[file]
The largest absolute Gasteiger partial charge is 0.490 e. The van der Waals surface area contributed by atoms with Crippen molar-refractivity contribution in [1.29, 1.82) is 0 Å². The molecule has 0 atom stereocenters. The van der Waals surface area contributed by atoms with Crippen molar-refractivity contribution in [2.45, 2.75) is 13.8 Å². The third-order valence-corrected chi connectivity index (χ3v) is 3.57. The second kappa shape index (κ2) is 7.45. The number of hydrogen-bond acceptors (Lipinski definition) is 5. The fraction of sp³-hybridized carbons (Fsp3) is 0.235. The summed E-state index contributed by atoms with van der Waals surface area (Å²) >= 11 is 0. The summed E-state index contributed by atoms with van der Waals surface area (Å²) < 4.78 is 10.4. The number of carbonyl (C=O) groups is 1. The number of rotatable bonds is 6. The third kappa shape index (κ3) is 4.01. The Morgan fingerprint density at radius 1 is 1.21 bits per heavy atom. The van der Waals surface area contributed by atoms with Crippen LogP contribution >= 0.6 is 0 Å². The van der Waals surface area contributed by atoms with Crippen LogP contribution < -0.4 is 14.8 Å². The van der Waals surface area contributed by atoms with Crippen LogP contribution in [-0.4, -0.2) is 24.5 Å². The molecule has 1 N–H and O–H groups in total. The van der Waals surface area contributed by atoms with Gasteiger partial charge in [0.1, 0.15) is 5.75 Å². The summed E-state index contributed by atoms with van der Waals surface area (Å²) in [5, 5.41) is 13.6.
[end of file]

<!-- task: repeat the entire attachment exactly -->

The largest absolute Gasteiger partial charge is 0.490 e. The van der Waals surface area contributed by atoms with Crippen molar-refractivity contribution in [1.29, 1.82) is 0 Å². The molecule has 0 atom stereocenters. The van der Waals surface area contributed by atoms with Crippen molar-refractivity contribution in [2.45, 2.75) is 13.8 Å². The third-order valence-corrected chi connectivity index (χ3v) is 3.57. The second kappa shape index (κ2) is 7.45. The number of hydrogen-bond acceptors (Lipinski definition) is 5. The fraction of sp³-hybridized carbons (Fsp3) is 0.235. The summed E-state index contributed by atoms with van der Waals surface area (Å²) >= 11 is 0. The summed E-state index contributed by atoms with van der Waals surface area (Å²) < 4.78 is 10.4. The number of carbonyl (C=O) groups is 1. The number of rotatable bonds is 6. The third kappa shape index (κ3) is 4.01. The Morgan fingerprint density at radius 1 is 1.21 bits per heavy atom. The van der Waals surface area contributed by atoms with Crippen LogP contribution >= 0.6 is 0 Å². The van der Waals surface area contributed by atoms with Crippen LogP contribution < -0.4 is 14.8 Å². The van der Waals surface area contributed by atoms with Crippen LogP contribution in [-0.4, -0.2) is 24.5 Å². The molecule has 1 N–H and O–H groups in total. The van der Waals surface area contributed by atoms with Gasteiger partial charge in [0.1, 0.15) is 5.75 Å². The summed E-state index contributed by atoms with van der Waals surface area (Å²) in [5, 5.41) is 13.6.